Pennsylvania Departments of Health and Education are jointly urging colleges and universities to consider delaying the return of students to campus since hospitalizations “could peak in January and February.” A number of institutions including the University of Pittsburgh, Carnegie Mellon University, and Penn State University pushed the spring semester start date, or will start the semester relying on remote instruction.

Diversity, Equity and Inclusion

In the Washington Post, Rafael Jenkins, a Virginia Military Institute basketball recruit, recounts his experience with racism at the military school, which culminated in his expulsion. According to data obtained by The Post, between the fall of 2017 and the spring of 2020, though Black cadets made up about 6% of the student body, they represented about 43 percent of those expelled due to honor code violations. VMI is currently under investigation for structural racism.

In opening the Chronicle‘s virtual panel discussion, ‘Race, Class, and Campus Climate,” Michael Sorrell, JD EdD, the president of Paul Quinn College asked ‘Is inclusion even possible?’ The provocative question launched an hour discussion among college leadership exploring the critical topic.

Last week, Billionaire philanthropist MacKenzie Scott, the world’s 18th-richest person, revealed that she donated more than $800 million to colleges, focusing on institutions serving minority and low-income students. The donations included gifts to more than a dozen historically Black colleges and universities, as well as community and technical colleges and schools serving Native Americans.

The social media platform TikTok announced that it was donating $10 million to ten colleges and universities serving underrepresented populations to provide scholarships for students pursuing medical or other health-related careers.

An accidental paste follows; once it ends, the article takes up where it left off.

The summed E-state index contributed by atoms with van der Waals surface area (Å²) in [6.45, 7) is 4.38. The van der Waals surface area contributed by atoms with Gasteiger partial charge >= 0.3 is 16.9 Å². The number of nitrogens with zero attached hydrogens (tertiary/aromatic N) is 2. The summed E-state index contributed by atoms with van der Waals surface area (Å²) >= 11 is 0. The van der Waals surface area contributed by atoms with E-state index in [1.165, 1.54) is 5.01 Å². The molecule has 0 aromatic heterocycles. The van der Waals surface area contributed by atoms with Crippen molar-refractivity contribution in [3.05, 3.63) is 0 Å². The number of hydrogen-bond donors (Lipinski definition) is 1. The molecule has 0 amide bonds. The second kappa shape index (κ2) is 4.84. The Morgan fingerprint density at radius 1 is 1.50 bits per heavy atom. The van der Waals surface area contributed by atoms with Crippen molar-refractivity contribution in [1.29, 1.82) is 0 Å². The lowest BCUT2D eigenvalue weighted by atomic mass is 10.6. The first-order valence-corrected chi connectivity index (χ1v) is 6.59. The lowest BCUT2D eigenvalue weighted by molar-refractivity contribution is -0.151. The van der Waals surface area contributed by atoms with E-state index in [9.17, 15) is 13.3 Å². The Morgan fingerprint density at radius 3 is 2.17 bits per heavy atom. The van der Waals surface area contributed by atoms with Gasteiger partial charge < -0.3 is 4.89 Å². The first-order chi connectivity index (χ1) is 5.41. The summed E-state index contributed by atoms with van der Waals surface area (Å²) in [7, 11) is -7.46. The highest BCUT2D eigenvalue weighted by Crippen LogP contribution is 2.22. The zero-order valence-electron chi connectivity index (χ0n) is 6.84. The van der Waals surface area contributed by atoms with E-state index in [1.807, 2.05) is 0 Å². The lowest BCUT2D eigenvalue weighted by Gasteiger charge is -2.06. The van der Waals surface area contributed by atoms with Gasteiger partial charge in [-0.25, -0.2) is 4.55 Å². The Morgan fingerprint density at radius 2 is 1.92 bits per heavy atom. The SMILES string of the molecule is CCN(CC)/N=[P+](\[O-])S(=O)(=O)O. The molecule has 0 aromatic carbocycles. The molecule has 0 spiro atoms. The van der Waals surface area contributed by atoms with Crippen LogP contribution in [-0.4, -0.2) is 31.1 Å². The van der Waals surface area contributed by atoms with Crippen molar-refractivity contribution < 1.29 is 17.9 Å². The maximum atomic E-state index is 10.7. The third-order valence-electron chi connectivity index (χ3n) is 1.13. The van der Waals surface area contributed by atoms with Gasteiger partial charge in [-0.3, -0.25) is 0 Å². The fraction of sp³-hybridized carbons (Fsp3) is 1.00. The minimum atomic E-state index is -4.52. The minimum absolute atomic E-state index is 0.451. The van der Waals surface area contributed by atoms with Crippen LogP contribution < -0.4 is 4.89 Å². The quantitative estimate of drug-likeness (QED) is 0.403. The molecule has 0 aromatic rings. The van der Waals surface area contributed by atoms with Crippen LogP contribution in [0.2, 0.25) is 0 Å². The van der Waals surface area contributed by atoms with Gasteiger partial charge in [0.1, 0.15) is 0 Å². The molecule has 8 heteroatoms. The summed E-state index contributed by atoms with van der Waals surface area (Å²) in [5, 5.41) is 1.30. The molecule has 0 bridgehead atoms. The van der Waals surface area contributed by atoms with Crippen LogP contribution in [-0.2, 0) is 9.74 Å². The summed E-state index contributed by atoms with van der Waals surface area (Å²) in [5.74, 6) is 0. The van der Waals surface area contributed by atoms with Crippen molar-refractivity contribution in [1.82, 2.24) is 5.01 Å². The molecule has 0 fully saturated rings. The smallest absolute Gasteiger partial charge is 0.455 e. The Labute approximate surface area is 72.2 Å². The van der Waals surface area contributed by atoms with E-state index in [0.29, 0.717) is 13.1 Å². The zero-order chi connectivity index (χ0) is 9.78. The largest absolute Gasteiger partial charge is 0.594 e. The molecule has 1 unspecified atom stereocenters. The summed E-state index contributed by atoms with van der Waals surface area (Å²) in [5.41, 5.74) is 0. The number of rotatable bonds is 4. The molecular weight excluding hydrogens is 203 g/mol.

Higher Ed Dive reports on efforts to help students access classes online, closing the digital divide with free laptops and WiFi hotspots. “The use of technology in education has become a necessity but access to it has fallen short,” said Marshall Anthony Jr., a senior policy analyst at the think tank the Center for American Progress. Washington State University administrators have paid for Wi-Fi coverage for more than 900 students after classes moved online earlier this year using federal coronavirus relief funds, but are unsure how they will continue to afford it. Emily Bouck West, deputy executive director of Higher Learning Advocates, a bipartisan higher ed policy group said that some colleges have worked with telecommunication companies to get their students low-cost broadband or other internet services. Washington State University’s vice provost for system innovation and policy Craig Parks said, “We’re to the point where broadband approaches electricity as a necessary resource. For higher ed, we can’t educate people if we can’t interact with them.”

The pandemic has caused a significant drop in students from rural communities attending college. According to the Hechinger Report, institutions serving rural areas saw declines in the number of first-time students this fall and early indicators suggest an even smaller proportion plan to enroll next year.


Congress passed a $900 billion coronavirus relief proposal that includes nearly $23 billion for colleges and universities. Of that money, $17 billion will go directly to individual institutions, which are required to spend at least half on student financial aid. Ted Mitchell, president of the American Council on Education said the funding amount is “wholly inadequate.” Higher ed groups asked for at least $120 billion to cover lost revenue and new pandemic-related expenses. The stimulus bill includes higher education measures like further simplifying the Free Application for Federal Student Aid (FAFSA) application process, forgiving federal loans held by historically black colleges and universities, significantly expanding the Pell Grant program for low-income college students and restoring Pell Grant eligibility for incarcerated students.